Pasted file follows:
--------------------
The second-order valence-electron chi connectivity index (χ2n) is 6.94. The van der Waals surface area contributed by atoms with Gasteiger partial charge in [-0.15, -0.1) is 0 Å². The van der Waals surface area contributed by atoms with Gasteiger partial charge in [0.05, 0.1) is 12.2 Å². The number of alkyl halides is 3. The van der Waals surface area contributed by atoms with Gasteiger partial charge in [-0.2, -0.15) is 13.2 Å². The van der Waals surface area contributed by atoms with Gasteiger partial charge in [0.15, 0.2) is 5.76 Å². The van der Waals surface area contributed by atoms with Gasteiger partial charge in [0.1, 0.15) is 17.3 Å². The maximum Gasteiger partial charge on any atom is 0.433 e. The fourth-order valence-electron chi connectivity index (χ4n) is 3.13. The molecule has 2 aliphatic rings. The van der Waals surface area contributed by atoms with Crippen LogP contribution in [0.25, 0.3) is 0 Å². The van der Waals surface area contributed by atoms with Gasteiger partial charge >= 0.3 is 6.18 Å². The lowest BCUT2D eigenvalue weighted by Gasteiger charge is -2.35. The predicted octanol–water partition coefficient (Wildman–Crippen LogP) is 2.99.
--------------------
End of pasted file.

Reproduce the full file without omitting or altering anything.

The second-order valence-electron chi connectivity index (χ2n) is 6.94. The van der Waals surface area contributed by atoms with Gasteiger partial charge in [-0.15, -0.1) is 0 Å². The van der Waals surface area contributed by atoms with Gasteiger partial charge in [0.05, 0.1) is 12.2 Å². The number of alkyl halides is 3. The van der Waals surface area contributed by atoms with Gasteiger partial charge in [-0.2, -0.15) is 13.2 Å². The van der Waals surface area contributed by atoms with Gasteiger partial charge in [0.15, 0.2) is 5.76 Å². The van der Waals surface area contributed by atoms with Gasteiger partial charge in [0.1, 0.15) is 17.3 Å². The maximum Gasteiger partial charge on any atom is 0.433 e. The fourth-order valence-electron chi connectivity index (χ4n) is 3.13. The molecule has 2 aliphatic rings. The van der Waals surface area contributed by atoms with Crippen LogP contribution in [0.25, 0.3) is 0 Å². The van der Waals surface area contributed by atoms with Gasteiger partial charge >= 0.3 is 6.18 Å². The lowest BCUT2D eigenvalue weighted by Gasteiger charge is -2.35. The predicted octanol–water partition coefficient (Wildman–Crippen LogP) is 2.99.